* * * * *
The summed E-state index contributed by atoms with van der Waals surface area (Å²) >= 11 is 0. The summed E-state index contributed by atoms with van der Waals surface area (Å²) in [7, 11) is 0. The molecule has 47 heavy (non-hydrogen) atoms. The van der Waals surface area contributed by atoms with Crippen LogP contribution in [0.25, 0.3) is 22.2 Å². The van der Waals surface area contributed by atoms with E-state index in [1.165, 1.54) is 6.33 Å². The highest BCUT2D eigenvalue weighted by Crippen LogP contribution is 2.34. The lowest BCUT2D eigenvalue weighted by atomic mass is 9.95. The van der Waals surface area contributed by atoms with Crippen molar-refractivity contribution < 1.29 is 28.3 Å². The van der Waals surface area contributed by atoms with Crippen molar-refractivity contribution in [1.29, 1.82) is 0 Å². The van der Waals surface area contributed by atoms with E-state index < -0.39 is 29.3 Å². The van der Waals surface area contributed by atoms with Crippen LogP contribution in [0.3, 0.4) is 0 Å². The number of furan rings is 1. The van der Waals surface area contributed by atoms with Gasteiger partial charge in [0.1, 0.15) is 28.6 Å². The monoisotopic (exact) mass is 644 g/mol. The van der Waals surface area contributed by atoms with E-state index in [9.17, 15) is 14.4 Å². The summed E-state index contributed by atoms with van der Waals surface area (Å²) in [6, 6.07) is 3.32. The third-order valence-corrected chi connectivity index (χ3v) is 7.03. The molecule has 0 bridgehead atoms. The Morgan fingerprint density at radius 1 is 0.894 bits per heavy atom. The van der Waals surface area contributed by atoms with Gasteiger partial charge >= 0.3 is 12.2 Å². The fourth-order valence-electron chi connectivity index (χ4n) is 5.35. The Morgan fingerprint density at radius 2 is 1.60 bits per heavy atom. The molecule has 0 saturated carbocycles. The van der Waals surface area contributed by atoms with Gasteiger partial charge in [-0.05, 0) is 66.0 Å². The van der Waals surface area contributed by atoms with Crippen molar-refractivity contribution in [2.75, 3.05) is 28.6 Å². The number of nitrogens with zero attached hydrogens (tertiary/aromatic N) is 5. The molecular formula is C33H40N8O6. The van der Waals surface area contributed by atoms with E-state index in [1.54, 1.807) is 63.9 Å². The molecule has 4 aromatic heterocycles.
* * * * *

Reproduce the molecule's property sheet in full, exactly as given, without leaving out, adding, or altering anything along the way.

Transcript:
The summed E-state index contributed by atoms with van der Waals surface area (Å²) >= 11 is 0. The summed E-state index contributed by atoms with van der Waals surface area (Å²) in [7, 11) is 0. The molecule has 47 heavy (non-hydrogen) atoms. The van der Waals surface area contributed by atoms with Crippen LogP contribution in [0.25, 0.3) is 22.2 Å². The van der Waals surface area contributed by atoms with E-state index in [1.165, 1.54) is 6.33 Å². The highest BCUT2D eigenvalue weighted by Crippen LogP contribution is 2.34. The lowest BCUT2D eigenvalue weighted by atomic mass is 9.95. The van der Waals surface area contributed by atoms with Crippen molar-refractivity contribution < 1.29 is 28.3 Å². The van der Waals surface area contributed by atoms with Crippen molar-refractivity contribution in [1.29, 1.82) is 0 Å². The van der Waals surface area contributed by atoms with E-state index < -0.39 is 29.3 Å². The van der Waals surface area contributed by atoms with Crippen LogP contribution in [0.3, 0.4) is 0 Å². The number of furan rings is 1. The van der Waals surface area contributed by atoms with Gasteiger partial charge in [0.1, 0.15) is 28.6 Å². The monoisotopic (exact) mass is 644 g/mol. The van der Waals surface area contributed by atoms with E-state index in [9.17, 15) is 14.4 Å². The summed E-state index contributed by atoms with van der Waals surface area (Å²) in [6, 6.07) is 3.32. The third-order valence-corrected chi connectivity index (χ3v) is 7.03. The molecule has 0 bridgehead atoms. The Morgan fingerprint density at radius 1 is 0.894 bits per heavy atom. The van der Waals surface area contributed by atoms with Gasteiger partial charge >= 0.3 is 12.2 Å². The fourth-order valence-electron chi connectivity index (χ4n) is 5.35. The Morgan fingerprint density at radius 2 is 1.60 bits per heavy atom. The molecule has 0 saturated carbocycles. The van der Waals surface area contributed by atoms with Gasteiger partial charge in [-0.05, 0) is 66.0 Å². The van der Waals surface area contributed by atoms with Crippen molar-refractivity contribution in [2.75, 3.05) is 28.6 Å². The number of nitrogens with zero attached hydrogens (tertiary/aromatic N) is 5. The molecular formula is C33H40N8O6. The van der Waals surface area contributed by atoms with E-state index in [1.54, 1.807) is 63.9 Å². The molecule has 4 aromatic heterocycles.